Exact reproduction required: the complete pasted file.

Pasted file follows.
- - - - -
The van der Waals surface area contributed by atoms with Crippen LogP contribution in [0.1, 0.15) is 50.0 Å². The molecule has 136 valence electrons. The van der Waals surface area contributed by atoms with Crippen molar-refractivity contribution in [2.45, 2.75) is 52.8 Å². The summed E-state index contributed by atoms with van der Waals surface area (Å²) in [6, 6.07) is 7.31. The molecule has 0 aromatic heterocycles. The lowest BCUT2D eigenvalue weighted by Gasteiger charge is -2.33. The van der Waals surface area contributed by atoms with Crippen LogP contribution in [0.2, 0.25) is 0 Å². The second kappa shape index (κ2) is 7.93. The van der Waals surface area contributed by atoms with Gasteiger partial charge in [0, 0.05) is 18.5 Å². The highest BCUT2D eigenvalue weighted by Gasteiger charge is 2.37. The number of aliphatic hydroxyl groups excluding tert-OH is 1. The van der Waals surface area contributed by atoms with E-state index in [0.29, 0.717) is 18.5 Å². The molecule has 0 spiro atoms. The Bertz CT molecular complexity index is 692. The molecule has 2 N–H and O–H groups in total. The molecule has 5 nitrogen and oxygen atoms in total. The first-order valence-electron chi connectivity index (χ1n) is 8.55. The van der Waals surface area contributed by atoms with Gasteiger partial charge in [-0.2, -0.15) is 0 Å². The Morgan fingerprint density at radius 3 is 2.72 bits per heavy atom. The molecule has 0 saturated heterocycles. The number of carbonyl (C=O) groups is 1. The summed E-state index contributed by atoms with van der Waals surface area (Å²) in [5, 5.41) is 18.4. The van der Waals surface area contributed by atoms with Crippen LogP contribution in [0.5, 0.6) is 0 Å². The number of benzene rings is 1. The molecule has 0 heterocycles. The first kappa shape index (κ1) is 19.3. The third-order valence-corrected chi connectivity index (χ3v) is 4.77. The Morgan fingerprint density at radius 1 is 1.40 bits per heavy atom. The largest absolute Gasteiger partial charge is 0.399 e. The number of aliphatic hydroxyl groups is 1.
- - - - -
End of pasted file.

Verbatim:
The van der Waals surface area contributed by atoms with Crippen LogP contribution in [0.1, 0.15) is 50.0 Å². The molecule has 136 valence electrons. The van der Waals surface area contributed by atoms with Crippen molar-refractivity contribution in [2.45, 2.75) is 52.8 Å². The summed E-state index contributed by atoms with van der Waals surface area (Å²) in [6, 6.07) is 7.31. The molecule has 0 aromatic heterocycles. The lowest BCUT2D eigenvalue weighted by Gasteiger charge is -2.33. The van der Waals surface area contributed by atoms with Crippen LogP contribution in [0.2, 0.25) is 0 Å². The second kappa shape index (κ2) is 7.93. The van der Waals surface area contributed by atoms with Gasteiger partial charge in [0, 0.05) is 18.5 Å². The highest BCUT2D eigenvalue weighted by Gasteiger charge is 2.37. The number of aliphatic hydroxyl groups excluding tert-OH is 1. The van der Waals surface area contributed by atoms with E-state index in [0.29, 0.717) is 18.5 Å². The molecule has 0 spiro atoms. The Bertz CT molecular complexity index is 692. The molecule has 2 N–H and O–H groups in total. The molecule has 5 nitrogen and oxygen atoms in total. The first-order valence-electron chi connectivity index (χ1n) is 8.55. The van der Waals surface area contributed by atoms with Gasteiger partial charge in [-0.2, -0.15) is 0 Å². The Morgan fingerprint density at radius 3 is 2.72 bits per heavy atom. The molecule has 0 saturated heterocycles. The number of carbonyl (C=O) groups is 1. The summed E-state index contributed by atoms with van der Waals surface area (Å²) in [5, 5.41) is 18.4. The van der Waals surface area contributed by atoms with Crippen LogP contribution in [0.5, 0.6) is 0 Å². The number of benzene rings is 1. The molecule has 0 heterocycles. The first kappa shape index (κ1) is 19.3. The third-order valence-corrected chi connectivity index (χ3v) is 4.77. The Morgan fingerprint density at radius 1 is 1.40 bits per heavy atom. The largest absolute Gasteiger partial charge is 0.399 e. The number of aliphatic hydroxyl groups is 1.